Housing Redistribution: HUD Plans to Move Subsidized Housing Into Areas 'Rich With Opportunity'

By Susan Jones | July 8, 2015 | 11:45 AM EDT

The U.S. Department of Housing and Urban Development (HUD) announced a final rule on Wednesday, July 8, 2015 to "equip communities that receive HUD funding with data and tools to help them meet long-standing fair housing obligations in their use of HUD funds." (AP File Photo)

(CNSNews.com) - Although the Fair Housing Act bars discrimination, historic segregation patterns still exist in this country.

On Wednesday, two weeks after getting the Supreme Court's okay, the Obama administration issued a final rule intended to move poor people "into communities that are rich with opportunity," as HUD Secretary Julián Castro phrased it in his news release.

The new regulation is all about "affirmatively furthering fair housing," HUD says.

To help localities identify patterns of racial and ethnic discrimination, HUD will provide states, local governments, pubic housing agencies and the general public with maps, charts and other data showing integrated and segregated living patterns; racially or ethnically concentrated areas of poverty; the location of subsidized housing; and where some people have "access to opportunity" based on "key community assets," such as good schools and job opportunities.

The data will help HUD grantees -- and community activists! -- analyze the "fair housing landscape and set locally-determined fair housing priorities and goals," HUD said.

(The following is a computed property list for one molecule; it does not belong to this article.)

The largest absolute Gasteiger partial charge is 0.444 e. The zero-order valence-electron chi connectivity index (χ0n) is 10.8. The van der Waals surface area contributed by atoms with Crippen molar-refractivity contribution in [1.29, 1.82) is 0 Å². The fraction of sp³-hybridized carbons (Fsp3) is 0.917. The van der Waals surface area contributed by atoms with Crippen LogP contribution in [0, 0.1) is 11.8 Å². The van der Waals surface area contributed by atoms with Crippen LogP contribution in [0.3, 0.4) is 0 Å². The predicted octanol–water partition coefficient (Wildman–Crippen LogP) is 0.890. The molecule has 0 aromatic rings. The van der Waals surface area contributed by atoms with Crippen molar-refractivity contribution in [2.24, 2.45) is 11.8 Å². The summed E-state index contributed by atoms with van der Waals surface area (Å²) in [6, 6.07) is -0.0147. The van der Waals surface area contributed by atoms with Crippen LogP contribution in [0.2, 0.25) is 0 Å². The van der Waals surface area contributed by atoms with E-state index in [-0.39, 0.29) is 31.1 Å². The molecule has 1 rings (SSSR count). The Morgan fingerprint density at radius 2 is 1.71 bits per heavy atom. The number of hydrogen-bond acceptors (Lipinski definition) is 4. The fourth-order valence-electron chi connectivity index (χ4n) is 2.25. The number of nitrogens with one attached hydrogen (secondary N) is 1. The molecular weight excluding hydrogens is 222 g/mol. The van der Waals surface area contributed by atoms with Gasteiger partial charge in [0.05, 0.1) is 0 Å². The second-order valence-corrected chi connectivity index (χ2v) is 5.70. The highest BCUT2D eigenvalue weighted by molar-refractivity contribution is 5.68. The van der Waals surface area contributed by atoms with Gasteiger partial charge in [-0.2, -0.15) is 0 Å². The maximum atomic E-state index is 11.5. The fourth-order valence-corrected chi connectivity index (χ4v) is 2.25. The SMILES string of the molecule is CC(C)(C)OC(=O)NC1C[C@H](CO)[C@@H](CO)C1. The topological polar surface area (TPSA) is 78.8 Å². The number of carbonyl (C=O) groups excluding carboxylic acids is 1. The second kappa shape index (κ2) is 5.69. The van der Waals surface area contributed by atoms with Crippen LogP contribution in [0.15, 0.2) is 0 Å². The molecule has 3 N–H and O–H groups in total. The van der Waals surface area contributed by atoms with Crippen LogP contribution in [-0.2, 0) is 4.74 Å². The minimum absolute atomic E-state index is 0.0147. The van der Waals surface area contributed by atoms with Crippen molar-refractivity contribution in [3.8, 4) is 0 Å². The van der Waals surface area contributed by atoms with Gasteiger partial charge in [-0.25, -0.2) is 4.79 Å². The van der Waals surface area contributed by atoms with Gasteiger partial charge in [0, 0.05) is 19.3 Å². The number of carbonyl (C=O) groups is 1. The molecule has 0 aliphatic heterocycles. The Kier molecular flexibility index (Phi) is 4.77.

HUD, in its new role as central planner, will review those locally determined priorities and goals, using federal funding as the means to achieve its will.

If communities want to continue receiving federal housing funds, they must spend the money in ways that move inner-city minorities, for example, into subsidized housing in wealthier, whiter suburbs.

“As a former mayor, I know firsthand that strong communities are vital to the well-being and prosperity of families,” Castro said in annoucing the final rule on Wednesday.

“Unfortunately, too many Americans find their dreams limited by where they come from, and a ZIP code should never determine a child’s future. This important step will give local leaders the tools they need to provide all Americans with access to safe, affordable housing in communities that are rich with opportunity.”

HUD said its "balanced approach" includes revitalization in some blighted areas -- "as well as increased housing choice in areas of opportunity."

The regulation "clarifies and simplifies existing fair housing obligations," and it also creates more red tape: Communities that get federal housing funds must complete an "Assessment of Fair Housing planning process, which will help them analyze "challenges to fair housing choice and establish their own goals and priorities to address the fair housing barriers in their community."

Asked at the White House Wednesday if HUD's new regulation is social engineering, spokesman Josh Earnest said the Obama administration "continues to believe that zoning is and should remain a local power." He said the rule does not infringe on local decision-making.

"In fact, it actually supports decision-making and ensures that more resources and more data can be provided to local officials as they make land-use and zoning decisions. And that is what we believe is the proper role of the federal government as we work with state and local officials to accomplish what I think we all share as a priority, which is ensuring affordable, quality housing for every single American."

Two weeks ago, the U.S. Supreme Court ruled 5-4 that federal housing law allows people to challenge lending rules, zoning laws and other housing practices that have a "disparate" or harmful impact on minority groups, even if there is no proof that companies or government agencies intended to discriminate.

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